I don't know why this popped in my head, but the other day I was at the hotel that my father and my step-mother were staying at for their visit to Santa Barbara. Amy and I were lounging around the hotel pool relaxing when I remembered the pool in Akron, Ohio. It was called the Montrose Country Club and was located a quick five or ten minute drive from our home, which eventually became the home of--believe it or not--Lebron James up until recently when he decided to leave the Cleveland Cavaliers.
The Montrose pool was where my brother and I spent four of our summers before moving out to Santa Barbara in 1980. To say that the pool was my life would be an understatement as it had everything that I could ever want, short of a roller skating rink, which was located just a bit further away. The pools consisted of three olympic-size swimming pools that were connected to form a U-shape with a slide, a high dive and two low diving boards at the bottom of the U. The left side was for open swim and the right side was for adult lap swimming, but just between you and me, I was probably a better swimmer than half of the fogies bobbing their asses slowly down the lanes with their spongy kick boards. For two of the years, I was on the swim team and consistently placed first in most all backstroke races and alternated between first and second place for the front crawl, depending on whether I was racing George or not; George always placed first for front crawl. Butterfly stroke is something best left unmentioned and not something I enjoy talking about.
During the Akron summers, my mom would drop me off at the pool for swim class and training, which included life saving, and she would then pick me up. My brother and I would quickly eat lunch, and then the three of us would head back out to Montrose for the next three or four hours. Montrose was not limited to swimming only, which is why one of my most favorite places on the planet. Out front there were two miniature golf courses, inside there were many tennis courts for my parents, four or five actual wood hot tubs, a snack shack, and a large field behind the pools that lead to a playground with a huge slide that would become hotter than hell under the hot summer sun. I could have very well lived there, oftentimes fantasizing that I actually did.
When I was not doing dives off of the high dive, I was swimming in the open swim area with my Mego Human Torch, Iron Man, or Lizard action figures, sans clothing, and dreading the inevitable "out of the pool" lifeguard whistle, signaling the 15 minute break that meant any of the the following: it was time to rest on the red wooden lounge chairs and listen to Elton John's "Goodbye Yellow Brick Road" playing over the speakers, play some miniature golf, get a snack--which meant an even longer wait before going back in the pool, or we would go burn the shit out of ourselves on the giant slide.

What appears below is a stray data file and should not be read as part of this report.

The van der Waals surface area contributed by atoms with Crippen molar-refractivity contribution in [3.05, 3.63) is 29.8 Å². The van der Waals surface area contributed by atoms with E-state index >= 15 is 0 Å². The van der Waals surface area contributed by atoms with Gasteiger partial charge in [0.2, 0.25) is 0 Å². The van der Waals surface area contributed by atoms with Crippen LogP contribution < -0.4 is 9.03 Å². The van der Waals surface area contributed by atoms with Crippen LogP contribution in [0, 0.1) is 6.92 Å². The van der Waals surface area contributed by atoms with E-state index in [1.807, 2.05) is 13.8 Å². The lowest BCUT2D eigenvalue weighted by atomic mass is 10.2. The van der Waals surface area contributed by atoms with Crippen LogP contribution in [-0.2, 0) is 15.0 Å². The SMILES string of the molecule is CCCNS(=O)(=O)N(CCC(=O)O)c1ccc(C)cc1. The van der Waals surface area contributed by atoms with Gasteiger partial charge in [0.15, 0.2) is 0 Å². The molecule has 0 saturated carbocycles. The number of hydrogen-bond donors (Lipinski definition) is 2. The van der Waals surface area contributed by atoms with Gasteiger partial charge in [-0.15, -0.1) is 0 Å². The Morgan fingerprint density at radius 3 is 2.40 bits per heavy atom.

I never wanted the day to end, even when I was sunburnt to a crisp and my eyes were completely reddened from the chlorine, I could have stayed for hours more. When we got home, I would always drop my waterlogged ears with Swim-Ear for fear of the debilitating ear infection I once acquired and had to suffer a week without going in the water before I was better. Now that I think of it, there was also the time that I split my chin open on the side of the pool and had to receive stitches--a horrifying experience in and of itself--and then had to stay out of the pool for two weeks then as well. The time away nearly drove me insane.
Then we moved to Santa Barbara. I missed Montrose terribly.
A decade and a half later, Amy and I went to Ohio to visit my father and step-mother and since they are currently living in the same area that I grew up, I asked if they could swing by the Montrose Country Club so that I could show Amy, but it was gone. Where once stood one of my most cherished of childhood memories, were now the following: Applebee's, Chi-Chi's, Verizon Store, AT&T store, Best Buy, Costco and some other drivel that can be found anywhere if you get in your car and drive an hour in any direction. No more Montrose. Wow. From a relaxed enjoyable place that many families enjoyed, to row upon row of parking lots and people angrily shouting at one another. Gotta love progress.
I just had to let you know that I missed you Montrose. You were so good to me back then.